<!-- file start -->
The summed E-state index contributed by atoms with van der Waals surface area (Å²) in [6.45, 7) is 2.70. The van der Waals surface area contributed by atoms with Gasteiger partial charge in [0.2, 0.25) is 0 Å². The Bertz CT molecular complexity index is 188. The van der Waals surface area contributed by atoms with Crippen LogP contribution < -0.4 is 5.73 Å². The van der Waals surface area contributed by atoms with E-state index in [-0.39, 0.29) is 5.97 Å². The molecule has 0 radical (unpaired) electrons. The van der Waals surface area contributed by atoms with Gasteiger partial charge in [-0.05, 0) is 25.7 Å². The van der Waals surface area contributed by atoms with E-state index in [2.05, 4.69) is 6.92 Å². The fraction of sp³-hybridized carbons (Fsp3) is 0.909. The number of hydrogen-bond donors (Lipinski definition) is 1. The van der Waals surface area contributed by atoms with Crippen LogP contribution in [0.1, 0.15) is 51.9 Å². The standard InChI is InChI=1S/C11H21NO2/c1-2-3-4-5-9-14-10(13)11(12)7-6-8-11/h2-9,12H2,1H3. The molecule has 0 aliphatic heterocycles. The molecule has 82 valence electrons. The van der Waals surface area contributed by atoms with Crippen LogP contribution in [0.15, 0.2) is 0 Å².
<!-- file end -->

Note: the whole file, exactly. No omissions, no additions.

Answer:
The summed E-state index contributed by atoms with van der Waals surface area (Å²) in [6.45, 7) is 2.70. The van der Waals surface area contributed by atoms with Gasteiger partial charge in [0.2, 0.25) is 0 Å². The Bertz CT molecular complexity index is 188. The van der Waals surface area contributed by atoms with Crippen LogP contribution < -0.4 is 5.73 Å². The van der Waals surface area contributed by atoms with E-state index in [-0.39, 0.29) is 5.97 Å². The molecule has 0 radical (unpaired) electrons. The van der Waals surface area contributed by atoms with Gasteiger partial charge in [-0.05, 0) is 25.7 Å². The van der Waals surface area contributed by atoms with E-state index in [2.05, 4.69) is 6.92 Å². The fraction of sp³-hybridized carbons (Fsp3) is 0.909. The number of hydrogen-bond donors (Lipinski definition) is 1. The van der Waals surface area contributed by atoms with Crippen LogP contribution in [0.1, 0.15) is 51.9 Å². The standard InChI is InChI=1S/C11H21NO2/c1-2-3-4-5-9-14-10(13)11(12)7-6-8-11/h2-9,12H2,1H3. The molecule has 0 aliphatic heterocycles. The molecule has 82 valence electrons. The van der Waals surface area contributed by atoms with Crippen LogP contribution in [0.15, 0.2) is 0 Å².